In the M. Night Shyamalan thriller, The Happening, a worldwide plague strikes humanity that causes anyone affected to kill themselves. The trigger turns out to be a substance released by plants into the air that affects the minds of humans. According to the movie, plants developed the toxin to save themselves from humans.
As we discover more about gluten, lectins and now a new protein called ATI, it seems Shyamalan’s film may have been closer to the truth than anyone could have thought. Plants may be fighting back against their predators, including us.
Gluten, a storage protein in wheat, barley, rye and oats, is understood to cause an inflammatory response leading to celiac disease, an autoimmune disorder affecting millions worldwide that causes inflammation and damage to the lining of the small intestine.
Lectins, much smaller protein structures have also been implicated in inflammation and were originally thought to cause celiac disease decades before gluten was discovered.
Now, German researchers have found that amylase-trypsin inhibitors (ATIs), proteins in plants responsible for combating pests and insects, lead to development of inflammation outside the gut, including the lymph nodes, kidneys, spleen and brain.
ATIs make up no more than 4% of wheat proteins, but can trigger powerful immune reactions in the gut that can spread to other tissues in the body. Lead researcher, Professor Detlef Schuppan from the Johannes Gutenberg University, Germany, explains, “As well as contributing to the development of bowel-related inflammatory conditions, we believe that ATIs can promote inflammation of other immune-related chronic conditions outside of the bowel. The type of gut inflammation seen in non-coeliac gluten sensitivity differs from that caused by coeliac disease, and we do not believe that this is triggered by gluten proteins. Instead, we demonstrated that ATIs from wheat, that are also contaminating commercial gluten, activate specific types of immune cells in the gut and other tissues, thereby potentially worsening the symptoms of pre-existing inflammatory illnesses”.1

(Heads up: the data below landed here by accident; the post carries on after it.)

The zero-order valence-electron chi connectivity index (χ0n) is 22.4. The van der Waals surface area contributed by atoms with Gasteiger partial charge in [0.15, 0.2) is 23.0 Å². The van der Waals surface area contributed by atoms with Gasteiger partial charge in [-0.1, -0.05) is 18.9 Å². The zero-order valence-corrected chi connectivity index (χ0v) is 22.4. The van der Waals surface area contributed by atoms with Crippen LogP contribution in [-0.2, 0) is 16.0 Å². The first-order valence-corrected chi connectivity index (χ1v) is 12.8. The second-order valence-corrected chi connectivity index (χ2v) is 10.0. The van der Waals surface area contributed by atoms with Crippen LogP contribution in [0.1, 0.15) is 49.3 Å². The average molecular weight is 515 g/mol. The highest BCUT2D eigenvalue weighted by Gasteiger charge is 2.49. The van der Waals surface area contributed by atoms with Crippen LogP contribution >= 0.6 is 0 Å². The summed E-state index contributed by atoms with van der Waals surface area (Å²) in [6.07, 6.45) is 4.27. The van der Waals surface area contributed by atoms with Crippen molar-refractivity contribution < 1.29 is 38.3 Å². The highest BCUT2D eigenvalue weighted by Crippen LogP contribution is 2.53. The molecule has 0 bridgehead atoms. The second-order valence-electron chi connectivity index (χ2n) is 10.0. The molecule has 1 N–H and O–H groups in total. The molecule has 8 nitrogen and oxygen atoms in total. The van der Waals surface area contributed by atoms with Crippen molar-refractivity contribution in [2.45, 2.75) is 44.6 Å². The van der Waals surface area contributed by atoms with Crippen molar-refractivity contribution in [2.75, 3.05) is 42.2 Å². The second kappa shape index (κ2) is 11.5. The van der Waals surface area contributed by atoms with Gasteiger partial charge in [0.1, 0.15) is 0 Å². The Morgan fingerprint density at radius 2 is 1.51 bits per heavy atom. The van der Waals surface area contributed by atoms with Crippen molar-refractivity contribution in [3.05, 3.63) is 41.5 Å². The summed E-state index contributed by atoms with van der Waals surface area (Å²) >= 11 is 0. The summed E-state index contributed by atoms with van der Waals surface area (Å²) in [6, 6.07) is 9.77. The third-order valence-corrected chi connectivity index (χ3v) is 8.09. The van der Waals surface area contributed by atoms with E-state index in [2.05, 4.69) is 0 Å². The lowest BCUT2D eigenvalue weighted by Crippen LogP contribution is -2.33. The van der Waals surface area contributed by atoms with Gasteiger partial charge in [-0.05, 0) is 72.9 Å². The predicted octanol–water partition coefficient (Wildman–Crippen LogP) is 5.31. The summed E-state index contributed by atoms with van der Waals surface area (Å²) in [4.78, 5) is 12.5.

Conditions that Schuppan found ATIs can worsen included rheumatoid arthritis, multiple sclerosis, asthma, lupus and non-alcoholic fatty liver.
ATIs and Non-Celiac Gluten Sensitivity
In addition to worsening conditions outside the bowel, ATIs may contribute to non-celiac gluten sensitivity. Non-celiac gluten sensitivity has only recently been accepted as a medical diagnosis for those people without celiac disease who benefit from a gluten-free diet. Symptoms include headaches, inflammatory bowel disease, abdominal pain, eczema, joint pain and fatigue. If ATIs are behind non-celiac gluten sensitivity, this may mean gluten is less responsible which would require redefining the syndrome.
In conclusion, ATIs are proteins in plants that act as natural pesticides to protect themselves. These ATI “pesticides” can damage the health of humans, worsening certain health conditions and increasing inflammation throughout the body.
The Happening was a fictional movie, but perhaps it hit closer to the truth than Shyamalan could imagine. It seems plants can, and are, fighting back against us.
EurekAlert, https://www.eurekalert.org/pub_releases/2016-10/sh-nsl101016.php ↩